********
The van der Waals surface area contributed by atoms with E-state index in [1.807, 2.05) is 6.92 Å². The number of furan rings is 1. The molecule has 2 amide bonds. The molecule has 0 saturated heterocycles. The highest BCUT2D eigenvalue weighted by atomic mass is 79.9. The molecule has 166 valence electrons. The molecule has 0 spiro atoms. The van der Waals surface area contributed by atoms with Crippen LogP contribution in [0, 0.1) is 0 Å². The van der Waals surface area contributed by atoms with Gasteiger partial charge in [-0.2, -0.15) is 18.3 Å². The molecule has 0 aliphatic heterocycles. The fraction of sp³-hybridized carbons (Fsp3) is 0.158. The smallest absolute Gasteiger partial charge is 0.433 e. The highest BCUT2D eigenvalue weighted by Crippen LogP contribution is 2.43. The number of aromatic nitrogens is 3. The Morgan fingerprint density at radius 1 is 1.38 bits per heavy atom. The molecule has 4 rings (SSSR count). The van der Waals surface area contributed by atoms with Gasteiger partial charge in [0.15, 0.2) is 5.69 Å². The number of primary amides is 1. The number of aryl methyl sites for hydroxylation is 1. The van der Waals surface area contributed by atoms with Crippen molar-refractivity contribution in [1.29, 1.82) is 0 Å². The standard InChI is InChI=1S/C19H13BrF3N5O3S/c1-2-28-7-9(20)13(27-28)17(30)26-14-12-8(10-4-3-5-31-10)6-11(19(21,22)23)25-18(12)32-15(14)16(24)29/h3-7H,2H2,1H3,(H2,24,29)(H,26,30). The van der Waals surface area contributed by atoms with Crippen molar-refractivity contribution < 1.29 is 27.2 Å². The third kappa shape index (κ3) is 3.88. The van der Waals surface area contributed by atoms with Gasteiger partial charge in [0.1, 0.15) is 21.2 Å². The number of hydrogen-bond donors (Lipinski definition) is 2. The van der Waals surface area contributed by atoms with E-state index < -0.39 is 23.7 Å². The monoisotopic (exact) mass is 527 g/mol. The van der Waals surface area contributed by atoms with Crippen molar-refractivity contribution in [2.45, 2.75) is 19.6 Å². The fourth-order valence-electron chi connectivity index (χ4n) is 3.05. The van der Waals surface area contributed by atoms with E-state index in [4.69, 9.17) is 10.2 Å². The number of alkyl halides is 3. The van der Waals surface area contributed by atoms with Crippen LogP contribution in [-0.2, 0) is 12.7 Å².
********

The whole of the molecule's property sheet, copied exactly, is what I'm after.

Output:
The van der Waals surface area contributed by atoms with E-state index in [1.807, 2.05) is 6.92 Å². The number of furan rings is 1. The molecule has 2 amide bonds. The molecule has 0 saturated heterocycles. The highest BCUT2D eigenvalue weighted by atomic mass is 79.9. The molecule has 166 valence electrons. The molecule has 0 spiro atoms. The van der Waals surface area contributed by atoms with Crippen LogP contribution in [0, 0.1) is 0 Å². The van der Waals surface area contributed by atoms with Gasteiger partial charge in [-0.2, -0.15) is 18.3 Å². The molecule has 0 aliphatic heterocycles. The fraction of sp³-hybridized carbons (Fsp3) is 0.158. The smallest absolute Gasteiger partial charge is 0.433 e. The highest BCUT2D eigenvalue weighted by Crippen LogP contribution is 2.43. The number of aromatic nitrogens is 3. The Morgan fingerprint density at radius 1 is 1.38 bits per heavy atom. The molecule has 4 rings (SSSR count). The van der Waals surface area contributed by atoms with Gasteiger partial charge in [0.15, 0.2) is 5.69 Å². The number of primary amides is 1. The number of aryl methyl sites for hydroxylation is 1. The van der Waals surface area contributed by atoms with Crippen molar-refractivity contribution in [1.29, 1.82) is 0 Å². The standard InChI is InChI=1S/C19H13BrF3N5O3S/c1-2-28-7-9(20)13(27-28)17(30)26-14-12-8(10-4-3-5-31-10)6-11(19(21,22)23)25-18(12)32-15(14)16(24)29/h3-7H,2H2,1H3,(H2,24,29)(H,26,30). The van der Waals surface area contributed by atoms with Crippen molar-refractivity contribution < 1.29 is 27.2 Å². The third kappa shape index (κ3) is 3.88. The van der Waals surface area contributed by atoms with Gasteiger partial charge in [0.1, 0.15) is 21.2 Å². The number of hydrogen-bond donors (Lipinski definition) is 2. The van der Waals surface area contributed by atoms with E-state index < -0.39 is 23.7 Å². The monoisotopic (exact) mass is 527 g/mol. The van der Waals surface area contributed by atoms with Crippen molar-refractivity contribution in [2.45, 2.75) is 19.6 Å². The fourth-order valence-electron chi connectivity index (χ4n) is 3.05. The van der Waals surface area contributed by atoms with E-state index in [4.69, 9.17) is 10.2 Å². The number of alkyl halides is 3. The van der Waals surface area contributed by atoms with Crippen LogP contribution in [-0.2, 0) is 12.7 Å².